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The Bailout and the A-word

Posted by: Chris Anderson

JuanEnriquez_RobertLeslie.jpgHere’s a persuasive op-ed in today’s Boston Globe co-authored by regular TED speaker Juan Enriquez … uttering a word neither candidate dare utter:

WITHIN THE billions of sentences about the financial bailout there is one word notably absent, austerity. All talk is of payments, supports, subsidies, incurring more debt, stimulus packages. The thesis seems to be: If only we spend more, the party can go on. True, only if the financial meltdown is a temporary mismatch and dislocation in housing and credit markets. But suppose there is something fundamentally wrong with the US economy. Then spending more will not fix it. Getting the diagnosis right means getting the treatment right. It may save us a trillion or two.

Read the full op-ed below or on the Boston Globe‘s site (registration may be required)

Photo: Robert Leslie

From the Boston Globe, October 1, 2008:

What about austerity?
By Juan Enriquez and Jorge Dominguez

WITHIN THE billions of sentences about the financial bailout there is one word notably absent, austerity. All talk is of payments, supports, subsidies, incurring more debt, stimulus packages. The thesis seems to be: If only we spend more the party can go on. True, only if the financial meltdown is a temporary mismatch and dislocation in housing and credit markets. But suppose there is something fundamentally wrong with the US economy. Then spending more will not fix it. Getting the diagnosis right means getting the treatment right. It may save us a trillion or two.

The subprime collapse is one symptom of years of little regulation, under-taxing, overspending, and massive debt. One way to understand what is happening in the United States is to look at what occurred time and again in Latin America and Asia, hotbeds of financial and banking crises. What we are living through happened time and again in Brazil, Argentina, and Mexico, as well as Korea and Thailand.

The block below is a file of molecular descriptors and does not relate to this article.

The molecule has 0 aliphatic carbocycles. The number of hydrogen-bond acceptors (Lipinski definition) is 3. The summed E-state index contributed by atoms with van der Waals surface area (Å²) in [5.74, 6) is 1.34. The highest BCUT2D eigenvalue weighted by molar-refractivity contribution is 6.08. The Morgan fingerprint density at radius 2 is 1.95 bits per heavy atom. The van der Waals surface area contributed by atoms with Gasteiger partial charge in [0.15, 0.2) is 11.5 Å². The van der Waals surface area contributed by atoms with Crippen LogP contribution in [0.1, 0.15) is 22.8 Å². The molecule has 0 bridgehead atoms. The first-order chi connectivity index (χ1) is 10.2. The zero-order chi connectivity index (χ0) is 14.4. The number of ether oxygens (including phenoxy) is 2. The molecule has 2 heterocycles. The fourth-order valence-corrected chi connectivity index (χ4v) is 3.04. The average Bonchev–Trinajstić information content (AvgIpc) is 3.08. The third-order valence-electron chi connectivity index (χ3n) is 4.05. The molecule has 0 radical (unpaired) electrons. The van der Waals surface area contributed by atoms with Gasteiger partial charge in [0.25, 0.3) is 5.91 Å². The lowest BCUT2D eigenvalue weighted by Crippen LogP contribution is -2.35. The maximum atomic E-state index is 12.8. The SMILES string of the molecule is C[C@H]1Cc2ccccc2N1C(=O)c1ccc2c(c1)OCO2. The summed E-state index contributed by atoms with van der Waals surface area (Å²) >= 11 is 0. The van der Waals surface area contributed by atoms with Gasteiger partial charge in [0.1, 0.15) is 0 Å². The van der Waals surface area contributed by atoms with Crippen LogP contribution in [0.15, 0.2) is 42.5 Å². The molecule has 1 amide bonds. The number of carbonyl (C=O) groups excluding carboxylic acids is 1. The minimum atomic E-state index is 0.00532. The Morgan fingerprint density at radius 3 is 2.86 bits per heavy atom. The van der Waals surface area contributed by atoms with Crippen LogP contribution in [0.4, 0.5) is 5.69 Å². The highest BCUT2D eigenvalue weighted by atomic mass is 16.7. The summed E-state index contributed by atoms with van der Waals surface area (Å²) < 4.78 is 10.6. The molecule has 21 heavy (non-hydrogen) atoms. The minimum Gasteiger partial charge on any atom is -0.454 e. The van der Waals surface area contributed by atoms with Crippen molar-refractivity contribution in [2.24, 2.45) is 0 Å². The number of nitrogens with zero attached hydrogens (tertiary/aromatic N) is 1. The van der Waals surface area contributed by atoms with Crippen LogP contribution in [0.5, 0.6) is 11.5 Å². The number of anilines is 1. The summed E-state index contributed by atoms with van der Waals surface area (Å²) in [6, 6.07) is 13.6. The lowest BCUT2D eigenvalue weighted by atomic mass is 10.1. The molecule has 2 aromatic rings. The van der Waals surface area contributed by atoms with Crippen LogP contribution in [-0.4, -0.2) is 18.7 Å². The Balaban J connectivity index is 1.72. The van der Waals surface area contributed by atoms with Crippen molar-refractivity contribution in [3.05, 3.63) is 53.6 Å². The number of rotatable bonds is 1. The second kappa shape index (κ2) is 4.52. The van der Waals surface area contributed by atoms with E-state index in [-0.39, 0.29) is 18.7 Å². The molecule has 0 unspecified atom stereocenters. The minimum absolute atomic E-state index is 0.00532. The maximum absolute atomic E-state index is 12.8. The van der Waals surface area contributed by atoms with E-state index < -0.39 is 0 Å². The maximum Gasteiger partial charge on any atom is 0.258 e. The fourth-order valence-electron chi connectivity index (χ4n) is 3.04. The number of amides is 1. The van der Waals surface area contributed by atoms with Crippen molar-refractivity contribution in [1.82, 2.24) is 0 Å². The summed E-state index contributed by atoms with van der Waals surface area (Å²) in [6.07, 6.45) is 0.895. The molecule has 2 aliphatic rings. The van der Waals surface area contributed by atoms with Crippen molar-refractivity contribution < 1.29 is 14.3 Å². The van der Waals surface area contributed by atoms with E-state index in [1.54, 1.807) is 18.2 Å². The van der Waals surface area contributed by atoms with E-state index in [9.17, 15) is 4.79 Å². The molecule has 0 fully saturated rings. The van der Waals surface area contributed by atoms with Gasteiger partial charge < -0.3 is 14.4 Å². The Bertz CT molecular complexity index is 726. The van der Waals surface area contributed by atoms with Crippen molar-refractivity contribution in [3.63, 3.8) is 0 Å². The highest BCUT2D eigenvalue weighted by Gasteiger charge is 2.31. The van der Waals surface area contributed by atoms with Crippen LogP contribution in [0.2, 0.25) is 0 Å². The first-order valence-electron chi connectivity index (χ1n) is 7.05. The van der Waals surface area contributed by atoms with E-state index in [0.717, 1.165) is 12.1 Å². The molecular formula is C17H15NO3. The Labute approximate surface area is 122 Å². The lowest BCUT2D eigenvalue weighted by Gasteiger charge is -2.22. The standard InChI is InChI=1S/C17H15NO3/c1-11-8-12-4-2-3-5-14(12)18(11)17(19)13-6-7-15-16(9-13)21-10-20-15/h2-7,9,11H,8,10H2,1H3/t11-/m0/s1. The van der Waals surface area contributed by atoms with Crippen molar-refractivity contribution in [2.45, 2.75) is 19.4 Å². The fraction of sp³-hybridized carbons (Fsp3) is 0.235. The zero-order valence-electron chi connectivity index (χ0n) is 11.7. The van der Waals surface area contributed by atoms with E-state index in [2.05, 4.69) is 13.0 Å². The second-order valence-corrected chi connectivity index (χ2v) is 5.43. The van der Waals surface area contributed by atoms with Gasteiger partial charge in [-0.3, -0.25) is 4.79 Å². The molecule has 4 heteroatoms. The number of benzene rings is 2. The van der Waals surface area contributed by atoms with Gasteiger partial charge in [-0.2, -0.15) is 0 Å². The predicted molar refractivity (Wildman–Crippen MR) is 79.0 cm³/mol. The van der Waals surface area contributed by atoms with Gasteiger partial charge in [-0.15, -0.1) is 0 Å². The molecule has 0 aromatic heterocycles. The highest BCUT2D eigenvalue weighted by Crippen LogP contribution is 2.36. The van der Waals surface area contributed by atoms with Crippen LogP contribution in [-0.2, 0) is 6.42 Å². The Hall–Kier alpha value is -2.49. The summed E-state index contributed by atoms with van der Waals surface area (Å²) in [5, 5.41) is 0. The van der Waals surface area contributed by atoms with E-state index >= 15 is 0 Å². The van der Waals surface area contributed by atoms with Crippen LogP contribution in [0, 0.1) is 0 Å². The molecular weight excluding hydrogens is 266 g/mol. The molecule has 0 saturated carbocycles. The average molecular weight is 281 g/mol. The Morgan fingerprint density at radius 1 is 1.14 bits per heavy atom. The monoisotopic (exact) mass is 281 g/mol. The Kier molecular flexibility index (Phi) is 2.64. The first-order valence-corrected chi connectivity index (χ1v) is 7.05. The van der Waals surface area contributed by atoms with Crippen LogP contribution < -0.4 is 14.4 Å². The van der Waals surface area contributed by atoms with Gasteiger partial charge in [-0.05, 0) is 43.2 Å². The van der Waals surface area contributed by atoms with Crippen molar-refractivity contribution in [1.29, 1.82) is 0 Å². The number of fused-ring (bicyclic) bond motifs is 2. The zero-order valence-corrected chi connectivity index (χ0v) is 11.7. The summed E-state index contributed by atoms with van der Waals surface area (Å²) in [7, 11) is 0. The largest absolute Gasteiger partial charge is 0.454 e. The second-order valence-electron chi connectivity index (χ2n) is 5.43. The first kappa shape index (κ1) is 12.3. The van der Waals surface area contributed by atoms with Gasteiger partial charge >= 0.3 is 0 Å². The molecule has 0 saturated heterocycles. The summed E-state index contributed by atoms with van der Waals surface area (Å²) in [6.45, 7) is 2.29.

If there is too much debt, people lose confidence in the banks, then credit markets, currency, and government.

For more than a decade, the international financial cop, the International Monetary Fund, forecast a hurricane was heading toward US shores. As did many heads of the treasury and the Fed. It is, to paraphrase a great writer, a chronicle of an agony foretold. There are five basic drivers of these crises, all based on excess: high income concentration, too much debt, too much reliance on foreign money, not enough tax revenue, and reckless government spending. Time after time governments believe they are different. They are bombarded by warnings but ignore, postpone, spend even more, and crash.

Over past decades, most US wages have fared poorly. Despite stagnant wages, consumer spending and debt increased, fueled by cheap credit. Companies also went on a debt binge. Careless deregulation allowed financial cowboys to run the system. Responsible CEOs who kept some cash, maintained moderate debt, invested for the long term, got pink slips. Financial chop shops did leveraged buyouts using a company’s own cash and credit. To survive, companies piled on debt.

Many politicians decided reelection depended on cutting taxes and offering more benefits. Increase Medicare, postpone Social Security reform, hire more bureaucrats, and pay for a two-front war. Debt grew to pay for this party. These were not true tax cuts, just postponed debt; now we owe more and the bill has come due with interest.

Complicating this crisis is US economic hegemony. There were few places to park a lot of money. Despite the euro, European policies on debts and deficits are not much to brag about. So foreigners have gorged on US debt. The United States continues importing more than it exports. Middle Easterners and Asians who save and invest bought dollars for decades, but some of this money is now fleeing. The dollar has dropped sharply. Gold and oil have skyrocketed. In financial crises, huge pools of capital cross borders very quickly; a few can make a great deal of money shorting the country’s currency.

The United States requires a massive restructuring to address its debt, cutting back on its borrowing, spending, and wars. The bailout package is essential to keep the credit markets open. But absent sentences that include the word austerity all the bailout will accomplish is a temporary postponement. Bailout and stimulus are a stopgap.

A solution requires the country to begin to spend what it earns, reduce its mountainous debt, and address massive liabilities, restructure Social Security, pension deficits, military, and Medicare. No wonder politicians would rather spend more of your money now rather than address these problems. Because we have been spending 5 to 7 percent more each year than we earn, a forced restructuring, triggered by a currency collapse, would have the same effect on wages and purchasing power that the housing collapse had on housing prices. So let’s learn from our Latin and Asian friends and act before it is too late.

Juan Enriquez, managing director of Excel Medical Ventures, is author of “The Untied States of America: Polarization, Fracturing, and Our Future.” Jorge Dominguez is vice provost for international affairs and a professor of Mexican and Latin American Politics and Economics at Harvard University.

Comments (8)

  • Luc Chase commented on Dec 5 2009

    In the economic system we live in now, No debt == No money. Unless ever higher levels of debt are created the system will collapse.

  • Deonte Burn commented on May 15 2009